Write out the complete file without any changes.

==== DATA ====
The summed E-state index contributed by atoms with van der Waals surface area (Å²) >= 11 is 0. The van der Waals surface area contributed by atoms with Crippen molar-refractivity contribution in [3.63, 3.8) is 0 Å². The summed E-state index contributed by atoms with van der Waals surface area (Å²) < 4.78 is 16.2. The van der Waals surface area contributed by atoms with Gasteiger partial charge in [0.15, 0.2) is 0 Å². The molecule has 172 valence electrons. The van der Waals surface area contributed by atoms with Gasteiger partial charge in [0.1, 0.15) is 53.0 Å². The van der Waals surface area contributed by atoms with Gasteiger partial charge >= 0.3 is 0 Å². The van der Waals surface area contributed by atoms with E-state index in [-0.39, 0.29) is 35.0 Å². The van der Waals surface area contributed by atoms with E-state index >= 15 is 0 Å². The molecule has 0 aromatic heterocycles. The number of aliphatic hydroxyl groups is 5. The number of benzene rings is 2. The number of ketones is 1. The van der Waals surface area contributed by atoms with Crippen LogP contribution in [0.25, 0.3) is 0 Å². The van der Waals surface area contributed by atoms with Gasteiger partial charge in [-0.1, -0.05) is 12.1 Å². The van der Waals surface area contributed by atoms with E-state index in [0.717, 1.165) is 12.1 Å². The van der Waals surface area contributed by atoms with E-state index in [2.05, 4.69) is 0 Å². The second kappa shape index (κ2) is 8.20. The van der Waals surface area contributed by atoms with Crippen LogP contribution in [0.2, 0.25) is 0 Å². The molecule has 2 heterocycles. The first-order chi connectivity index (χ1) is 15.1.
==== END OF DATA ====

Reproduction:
The summed E-state index contributed by atoms with van der Waals surface area (Å²) >= 11 is 0. The van der Waals surface area contributed by atoms with Crippen molar-refractivity contribution in [3.63, 3.8) is 0 Å². The summed E-state index contributed by atoms with van der Waals surface area (Å²) < 4.78 is 16.2. The van der Waals surface area contributed by atoms with Gasteiger partial charge in [0.15, 0.2) is 0 Å². The molecule has 172 valence electrons. The van der Waals surface area contributed by atoms with Gasteiger partial charge in [0.1, 0.15) is 53.0 Å². The van der Waals surface area contributed by atoms with Gasteiger partial charge >= 0.3 is 0 Å². The van der Waals surface area contributed by atoms with E-state index in [-0.39, 0.29) is 35.0 Å². The van der Waals surface area contributed by atoms with E-state index >= 15 is 0 Å². The molecule has 0 aromatic heterocycles. The number of aliphatic hydroxyl groups is 5. The number of benzene rings is 2. The number of ketones is 1. The van der Waals surface area contributed by atoms with Crippen LogP contribution in [0.25, 0.3) is 0 Å². The van der Waals surface area contributed by atoms with Gasteiger partial charge in [-0.1, -0.05) is 12.1 Å². The van der Waals surface area contributed by atoms with E-state index in [0.717, 1.165) is 12.1 Å². The van der Waals surface area contributed by atoms with E-state index in [2.05, 4.69) is 0 Å². The second kappa shape index (κ2) is 8.20. The van der Waals surface area contributed by atoms with Crippen LogP contribution in [0.2, 0.25) is 0 Å². The molecule has 2 heterocycles. The first-order chi connectivity index (χ1) is 15.1.